Books written by Ray Sullivan

Saturday, 23 February 2013

Alien Life Forms Seen As Global Risk

It's a dangerous and unpredictable world we life in.  In terms of natural disasters I guess it always has been, although those on the right of the Climate Change fence insist that the planet is more unstable than ever in terms of natural disaster potential.

That may or may not be correct, I'm not stepping inside that debate in this posting, but it is clear that the planet is more dangerous today than it was one hundred years ago.  There are military conflicts in multiple regions permanently, the internet presents increased international and personal risks and I'm guessing we haven't seen the end of the global financial meltdown yet.

It's not surprising that an entire industry has grown up around the analysis and management of risks.  Many of you will be aware of the term Business Continuity, some of you will be involved in it for your organisations.  If you work at a governmental level you may be involved at some level in National Resiliency, the arrangements that analyse the risks and attempt to ensure that the National Interest is looked after.  As citizens of whatever country we live in - this blog does seem to stretch quite wide these days - we should think that it is a good idea our governments are looking after our interests in this way.

But the biggest risks are global; if the UK or US banking industry collapsed completely then the repercussions would be felt worldwide.  If China catches a cold in manufacturing, everyone sneezes.

One of the organisations that looks ahead at global risk is the World Economic Forum, a think-tank of academics and industry experts from around the world.  They have been producing annual reports on their projections for potential global risks and have recently published their eighth annual report, covering the next twelve months.

The approach is to analyse perceived risks in a variety of headings to determine the potential for damage.  For industries that span continents this is necessary reading; the effects of disparity of wealth, the rise in terrorism, the reach of cyber crime, the adverse effects of bio engineering, the potential for pandemics and natural events are all topics that are considered and while some of these will give you the Heebie Jeebies as you read how exposed we can be, I expect many of you will be familiar with the broad risks presented by many of the subjects.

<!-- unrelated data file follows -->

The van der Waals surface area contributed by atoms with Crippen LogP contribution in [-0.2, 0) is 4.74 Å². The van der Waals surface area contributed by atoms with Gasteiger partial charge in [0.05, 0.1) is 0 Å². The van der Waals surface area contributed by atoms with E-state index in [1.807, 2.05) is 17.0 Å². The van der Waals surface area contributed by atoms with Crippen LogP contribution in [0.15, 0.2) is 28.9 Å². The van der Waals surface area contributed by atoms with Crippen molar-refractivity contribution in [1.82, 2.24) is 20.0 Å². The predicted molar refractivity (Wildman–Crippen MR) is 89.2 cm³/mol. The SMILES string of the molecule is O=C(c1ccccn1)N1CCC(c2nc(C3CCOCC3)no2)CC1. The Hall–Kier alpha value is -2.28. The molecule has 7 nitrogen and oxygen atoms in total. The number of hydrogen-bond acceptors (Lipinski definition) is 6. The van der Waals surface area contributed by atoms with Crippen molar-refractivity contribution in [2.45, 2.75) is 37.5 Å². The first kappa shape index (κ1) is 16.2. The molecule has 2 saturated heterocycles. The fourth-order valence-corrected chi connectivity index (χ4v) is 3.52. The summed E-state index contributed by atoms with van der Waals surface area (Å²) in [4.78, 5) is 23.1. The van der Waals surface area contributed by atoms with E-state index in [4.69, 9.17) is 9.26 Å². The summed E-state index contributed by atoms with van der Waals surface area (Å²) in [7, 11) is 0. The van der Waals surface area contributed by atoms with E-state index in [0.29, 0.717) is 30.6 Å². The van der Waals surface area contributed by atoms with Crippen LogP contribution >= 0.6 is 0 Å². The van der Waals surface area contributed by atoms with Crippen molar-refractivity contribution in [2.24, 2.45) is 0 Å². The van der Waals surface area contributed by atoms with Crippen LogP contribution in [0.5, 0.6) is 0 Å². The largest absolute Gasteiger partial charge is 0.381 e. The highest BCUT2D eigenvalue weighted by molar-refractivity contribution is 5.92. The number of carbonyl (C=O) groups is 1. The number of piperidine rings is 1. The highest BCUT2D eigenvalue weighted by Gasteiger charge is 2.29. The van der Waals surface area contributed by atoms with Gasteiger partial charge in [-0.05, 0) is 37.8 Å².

While most of the risks identified in the document are unlikely to reach their full potential in any given year, some will and lives will change as a result.  For example, in 2001, terrorism in New York changed everyone's life to some degree and still does.  Around the same period SARS was forecast to portent the end of the world and clearly that didn't happen - at least not yet.  This latest report takes a SARS like event very seriously as the world has hardly become less susceptible to such a pandemic in the last ten years.  Interestingly, for those of you following Parallel Lives as it is serialised on this blog, you will recognise that I've had more than a passing interest in pandemics - and for the record, Parallel Lives is over ten years old.

However, this year the World Economic Forum have taken their crystal ball gazing one step further, engaging with Nature, the scientific journal, to look at the potential effects of scientific research as risks.

The extended crystal ball gazing has turned up something that probably most of us wouldn't have expected in such a document, and that is the discovery of alien life forms.  They're not saying that 2013 is necessarily the year the such life forms will be confirmed but they point to the high numbers of potentially life bearing planets being discovered, with the discovery rate accelerating year-on-year.  So where's the risks?

Well, one risk is that global belief systems may well be challenged by the confirmed discovery of life on other planets, which could lead to destabilisation of some cultures.  Ironically, it may give some credence to Scientology, the pseudo religion supported by the halfling Tom Cruise.  I guess anything that challenges religious beliefs is a recipe for strife. Another issue is that such a discovery could skew national and international funding as there would be a race to increase the space exploration programmes to the detriment of other necessary projects.  There may even be an increased arms race as the planet gears itself up to defend itself from the newly confirmed aliens.

The report provides food for thought to anyone who is interested in the risks facing the planet and even without the identification of alien life forms is a fantastic resource for people like me who write science fiction thrillers.  But throw in the alien angle and you have what should be a best seller on our hands, and it's free to download.  I've only started dipping in and out of it so far, but what I've read is suitably well written yet easily digestible.  The PDF is on my Nexus and next in line to be read cover to cover.


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